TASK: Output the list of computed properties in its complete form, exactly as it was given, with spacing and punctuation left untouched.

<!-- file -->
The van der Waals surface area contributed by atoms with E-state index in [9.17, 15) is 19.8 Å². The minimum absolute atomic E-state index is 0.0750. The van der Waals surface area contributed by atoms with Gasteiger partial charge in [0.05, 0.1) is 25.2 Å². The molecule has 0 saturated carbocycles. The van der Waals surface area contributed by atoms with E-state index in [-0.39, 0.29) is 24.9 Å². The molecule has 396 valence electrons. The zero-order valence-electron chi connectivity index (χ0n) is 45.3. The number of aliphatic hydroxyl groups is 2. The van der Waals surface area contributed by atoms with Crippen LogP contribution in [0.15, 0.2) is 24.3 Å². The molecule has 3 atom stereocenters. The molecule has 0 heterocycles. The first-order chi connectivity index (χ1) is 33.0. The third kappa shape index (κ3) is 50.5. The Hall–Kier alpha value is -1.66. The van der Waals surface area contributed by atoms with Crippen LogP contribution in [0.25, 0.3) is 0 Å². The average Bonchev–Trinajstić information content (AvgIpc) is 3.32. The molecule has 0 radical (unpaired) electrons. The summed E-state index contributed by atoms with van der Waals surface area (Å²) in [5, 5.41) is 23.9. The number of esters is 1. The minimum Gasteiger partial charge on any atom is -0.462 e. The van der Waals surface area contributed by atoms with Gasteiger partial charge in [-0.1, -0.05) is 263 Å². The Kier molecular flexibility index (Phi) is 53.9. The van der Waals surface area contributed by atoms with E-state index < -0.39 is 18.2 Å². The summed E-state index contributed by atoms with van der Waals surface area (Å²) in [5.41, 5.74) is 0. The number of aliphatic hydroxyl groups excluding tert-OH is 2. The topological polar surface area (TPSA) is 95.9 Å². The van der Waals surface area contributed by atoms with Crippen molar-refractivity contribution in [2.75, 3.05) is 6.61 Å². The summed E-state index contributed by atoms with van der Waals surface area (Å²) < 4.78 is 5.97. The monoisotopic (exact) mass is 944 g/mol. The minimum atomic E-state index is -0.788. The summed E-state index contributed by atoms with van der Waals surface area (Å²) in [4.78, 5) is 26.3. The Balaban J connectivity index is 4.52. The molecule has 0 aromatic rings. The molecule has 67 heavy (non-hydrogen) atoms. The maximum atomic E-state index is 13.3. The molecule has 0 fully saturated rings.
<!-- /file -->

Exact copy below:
The van der Waals surface area contributed by atoms with E-state index in [9.17, 15) is 19.8 Å². The minimum absolute atomic E-state index is 0.0750. The van der Waals surface area contributed by atoms with Gasteiger partial charge in [0.05, 0.1) is 25.2 Å². The molecule has 0 saturated carbocycles. The van der Waals surface area contributed by atoms with E-state index in [-0.39, 0.29) is 24.9 Å². The molecule has 396 valence electrons. The zero-order valence-electron chi connectivity index (χ0n) is 45.3. The number of aliphatic hydroxyl groups is 2. The van der Waals surface area contributed by atoms with Crippen LogP contribution in [0.15, 0.2) is 24.3 Å². The molecule has 3 atom stereocenters. The molecule has 0 heterocycles. The first-order chi connectivity index (χ1) is 33.0. The third kappa shape index (κ3) is 50.5. The Hall–Kier alpha value is -1.66. The van der Waals surface area contributed by atoms with Crippen LogP contribution in [0.25, 0.3) is 0 Å². The average Bonchev–Trinajstić information content (AvgIpc) is 3.32. The molecule has 0 radical (unpaired) electrons. The summed E-state index contributed by atoms with van der Waals surface area (Å²) in [5, 5.41) is 23.9. The number of esters is 1. The minimum Gasteiger partial charge on any atom is -0.462 e. The van der Waals surface area contributed by atoms with Gasteiger partial charge in [-0.1, -0.05) is 263 Å². The Kier molecular flexibility index (Phi) is 53.9. The van der Waals surface area contributed by atoms with E-state index < -0.39 is 18.2 Å². The summed E-state index contributed by atoms with van der Waals surface area (Å²) in [5.41, 5.74) is 0. The number of aliphatic hydroxyl groups excluding tert-OH is 2. The topological polar surface area (TPSA) is 95.9 Å². The van der Waals surface area contributed by atoms with Crippen molar-refractivity contribution in [2.75, 3.05) is 6.61 Å². The summed E-state index contributed by atoms with van der Waals surface area (Å²) < 4.78 is 5.97. The monoisotopic (exact) mass is 944 g/mol. The minimum atomic E-state index is -0.788. The summed E-state index contributed by atoms with van der Waals surface area (Å²) in [4.78, 5) is 26.3. The Balaban J connectivity index is 4.52. The molecule has 0 aromatic rings. The molecule has 67 heavy (non-hydrogen) atoms. The maximum atomic E-state index is 13.3. The molecule has 0 fully saturated rings.